Growing Together: 25 of Economic and Social Integration

Government Quarter, Berlin © picture-alliance/dpa Enlarge image Where the Berlin Wall once cut through Berlin, a new government quarter has transformed the area and created a bridge between the two halves of the city. (© picture-alliance/dpa) Following reunification of the two German states in 1990 Germany faced a challenge that was unique in history. The aim was to bring living conditions in both East and West closer together. As almost the entire East German industry was outdated, enormous efforts were called for to modernize it.

Since reunification around EUR 80 billion or around three percent of the GDP of the entire country have been transferred annually. The convergence process is proving to be more long-term than originally foreseen, but much progress has already been made:

For example, in the fields of education and healthcare there are hardly any differences to be seen. The transportation and telecoms infrastructure in east Germany is among the most modern world-wide, and east Germany is also very successful in technological fields of tomorrow, such as energy and environmental technology. Most of the historical old towns have been restored in exemplary manner and are now prime tourist magnets. In some walks of life, such as infant childcare, east Germany is actually the trailblazer.

Beacons of Hope

Textile Factory in Zwickau © picture-alliance/dpa Enlarge image The East German textiles industry collapsed after reunification, but today factories like this one in Zwickau that makes high-tech fabrics for airlines, the oil industry and the military are once again driving economic growth and employment. (© picture-alliance/dpa) Meanwhile, a small but efficient industrial sector has developed in various high-tech centers, so-called “beacon regions” in the five new federal states. These include the regions around Dresden, Jena, Leipzig, Leuna, and Berlin/Brandenburg.

The manufacturing industry has established itself as the new powerhouse driving growth. Production rates continue to be high. As unit labor costs are lower than the West German average and almost only cutting-edge technology is used, standards in this particular sector are almost on a par with those in the old federal states.

Remaining Challenges

Nonetheless, fighting unemployment in East Germany is still a challenge. Totaling EUR 156 billion, Solidarity Pact II, which came into force in 2005, provides the financial basis for the advancement and special promotion of federal states in East Germany until 2019.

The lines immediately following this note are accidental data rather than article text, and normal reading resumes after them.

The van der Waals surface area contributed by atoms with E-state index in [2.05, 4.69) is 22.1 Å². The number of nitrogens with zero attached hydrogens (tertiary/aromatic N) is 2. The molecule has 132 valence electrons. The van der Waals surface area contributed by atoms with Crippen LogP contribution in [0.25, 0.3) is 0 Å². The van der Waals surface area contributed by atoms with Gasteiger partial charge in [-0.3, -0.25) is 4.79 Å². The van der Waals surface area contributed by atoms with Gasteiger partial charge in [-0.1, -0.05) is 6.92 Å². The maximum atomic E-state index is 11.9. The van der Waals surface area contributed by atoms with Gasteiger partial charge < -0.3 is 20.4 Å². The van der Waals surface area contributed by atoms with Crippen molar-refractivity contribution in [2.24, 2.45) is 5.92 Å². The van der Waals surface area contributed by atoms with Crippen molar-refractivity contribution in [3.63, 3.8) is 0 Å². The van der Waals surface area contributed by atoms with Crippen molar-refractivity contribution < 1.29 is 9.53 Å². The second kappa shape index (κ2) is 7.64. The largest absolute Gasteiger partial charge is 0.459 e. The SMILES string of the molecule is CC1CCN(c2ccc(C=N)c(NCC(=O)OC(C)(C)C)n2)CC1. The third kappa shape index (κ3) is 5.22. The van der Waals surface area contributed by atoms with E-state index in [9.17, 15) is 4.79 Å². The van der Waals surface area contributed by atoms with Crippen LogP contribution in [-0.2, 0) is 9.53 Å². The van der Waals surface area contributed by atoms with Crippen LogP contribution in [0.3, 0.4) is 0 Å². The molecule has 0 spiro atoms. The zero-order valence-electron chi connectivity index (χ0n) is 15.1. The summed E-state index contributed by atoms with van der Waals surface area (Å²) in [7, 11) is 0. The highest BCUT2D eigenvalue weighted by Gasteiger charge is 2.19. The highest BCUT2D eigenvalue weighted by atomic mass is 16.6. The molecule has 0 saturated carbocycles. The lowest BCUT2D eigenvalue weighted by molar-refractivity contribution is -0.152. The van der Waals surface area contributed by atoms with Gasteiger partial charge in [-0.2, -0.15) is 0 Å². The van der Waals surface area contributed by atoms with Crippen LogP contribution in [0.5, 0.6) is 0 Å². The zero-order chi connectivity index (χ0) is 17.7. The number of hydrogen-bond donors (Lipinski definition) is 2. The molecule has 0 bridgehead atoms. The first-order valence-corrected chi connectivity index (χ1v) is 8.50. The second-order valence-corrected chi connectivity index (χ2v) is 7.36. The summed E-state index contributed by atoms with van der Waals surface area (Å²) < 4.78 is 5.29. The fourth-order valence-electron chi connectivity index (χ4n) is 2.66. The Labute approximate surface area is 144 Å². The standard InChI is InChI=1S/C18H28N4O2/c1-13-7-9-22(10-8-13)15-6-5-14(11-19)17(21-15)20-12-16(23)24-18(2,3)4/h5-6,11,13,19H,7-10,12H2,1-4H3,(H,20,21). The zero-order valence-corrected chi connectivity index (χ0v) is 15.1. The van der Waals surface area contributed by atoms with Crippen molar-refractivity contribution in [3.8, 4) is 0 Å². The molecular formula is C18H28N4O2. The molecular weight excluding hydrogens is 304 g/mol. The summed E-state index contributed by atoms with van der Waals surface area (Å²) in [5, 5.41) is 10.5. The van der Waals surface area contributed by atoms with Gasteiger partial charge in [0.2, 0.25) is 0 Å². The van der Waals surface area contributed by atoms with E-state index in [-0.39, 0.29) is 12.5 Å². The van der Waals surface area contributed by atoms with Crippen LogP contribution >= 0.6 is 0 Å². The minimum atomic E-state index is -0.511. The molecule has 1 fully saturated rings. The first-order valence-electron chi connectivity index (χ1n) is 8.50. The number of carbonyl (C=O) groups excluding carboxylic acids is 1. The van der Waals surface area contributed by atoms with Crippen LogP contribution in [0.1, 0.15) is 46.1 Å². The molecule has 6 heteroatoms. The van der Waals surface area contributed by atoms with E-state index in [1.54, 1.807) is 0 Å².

Solar World Freiberg © picture-alliance/dpa Enlarge image The solar energy firm Solarworld has invested in major facilities in the Saxon town of Freiberg. (© picture-alliance/dpa) The disposable annual income of people living in east Germany in 2006 was about 14,600 euros ($20,085) (18,800 euros in the west) and has doubled since 1991. Pensions in east Germany for men (1,004 euros per month) and for women (about 664 euros per month) are actually higher than in west Germany, where they are 967 euros and 485 euros respectively. The main reason: the fact that the population in east Germany tends to have been in full employment throughout their working lives, as there was full employment until unification in 1990.

The rate of unemployment in east Germany reached an all time low in 2009, but it is still nearly twice the rate in East Germany. In February, 2010, the Federal Statistical Office reported that the unemployment rate was 13.7 percent in East Germany and 7.4 percent in West Germany. Yet labor market conditions vary greatly by region, sector and qualification levels. Above all, the economic hubs of Dresden, Chemnitz and Leipzig now boast higher density employment than do some regions in west Germany.

Frauenkirche in Dresden © picture-alliance/dpa Enlarge image Dresden's Frauenkirche, which was destroyed in World War II, reopened in 2005. It is one of many historic monuments in East Germany that have been restored since unification. (© picture-alliance/dpa) The 2009 Annual Report on the Status of German Unity discerns clear differences on balance between east and west Germany’s economies. Total economic output (which compares per capita GDP) in 2008 in east Germany was about 71 percent of that in west Germany. The German Federal Government therefore continues “unreservedly to advocate overcoming the differences caused by the past division.”

Role for Civil Society and Social Services

Support focuses among other things on further strengthening future business fields and running programs for the long-term unemployed, for the elderly and for persons with lower qualification levels. The Government discerns great opportunities for east Germany in stronger European cooperation with its central and east European neighbors.

Prenzlauer Berg © picture-alliance/dpa Enlarge image Once neglected neighborhoods like Prenzlauer Berg in East Berlin have now become desired places to live and hotspots for tourism. (© picture-alliance/dpa) Structuring Germany’s inner unity is also a matter for civil society. For this reason, the Bundeszentrale für politische Bildung each year awards a “Unity Prize – Civil Prize for German Unity”. It is bestowed on people or projects that have dedicated their efforts in an especially creative way to structuring German unity and have brought their own ideas to bear to ensure east and west Germany grow closer together.

© Facts About Germany

Growing Together

25 Years German Unity

Images of East Germany: Then and Now

From No Man's Land to Nature Preserve – The Inner German Border

Border Post © picture-alliance/dpa

The iron curtain may be a blemish in history, but the former border between East and West Germany is a jewel of nature today.  Conservationists are working to preserve the unique eco-systems that flourished in the former no man's land.